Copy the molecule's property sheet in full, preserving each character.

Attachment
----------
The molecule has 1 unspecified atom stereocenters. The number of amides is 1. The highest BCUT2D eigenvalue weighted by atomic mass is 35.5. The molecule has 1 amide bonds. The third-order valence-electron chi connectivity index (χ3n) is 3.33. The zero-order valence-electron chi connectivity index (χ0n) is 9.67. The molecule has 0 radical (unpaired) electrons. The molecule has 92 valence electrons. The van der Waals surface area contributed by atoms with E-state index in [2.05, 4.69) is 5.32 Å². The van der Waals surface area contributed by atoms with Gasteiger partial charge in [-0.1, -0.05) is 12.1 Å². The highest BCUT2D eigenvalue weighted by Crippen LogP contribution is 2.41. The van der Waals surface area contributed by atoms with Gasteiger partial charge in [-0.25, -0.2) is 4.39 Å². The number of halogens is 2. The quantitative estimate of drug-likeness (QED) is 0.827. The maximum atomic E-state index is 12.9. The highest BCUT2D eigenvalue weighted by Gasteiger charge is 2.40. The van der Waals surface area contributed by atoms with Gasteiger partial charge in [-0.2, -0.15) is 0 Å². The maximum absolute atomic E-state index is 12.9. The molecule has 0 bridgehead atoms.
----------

The molecule has 1 unspecified atom stereocenters. The number of amides is 1. The highest BCUT2D eigenvalue weighted by atomic mass is 35.5. The molecule has 1 amide bonds. The third-order valence-electron chi connectivity index (χ3n) is 3.33. The zero-order valence-electron chi connectivity index (χ0n) is 9.67. The molecule has 0 radical (unpaired) electrons. The molecule has 92 valence electrons. The van der Waals surface area contributed by atoms with E-state index in [2.05, 4.69) is 5.32 Å². The van der Waals surface area contributed by atoms with Gasteiger partial charge in [-0.1, -0.05) is 12.1 Å². The highest BCUT2D eigenvalue weighted by Crippen LogP contribution is 2.41. The van der Waals surface area contributed by atoms with Gasteiger partial charge in [-0.25, -0.2) is 4.39 Å². The number of halogens is 2. The quantitative estimate of drug-likeness (QED) is 0.827. The maximum atomic E-state index is 12.9. The highest BCUT2D eigenvalue weighted by Gasteiger charge is 2.40. The van der Waals surface area contributed by atoms with Gasteiger partial charge in [-0.2, -0.15) is 0 Å². The maximum absolute atomic E-state index is 12.9. The molecule has 0 bridgehead atoms.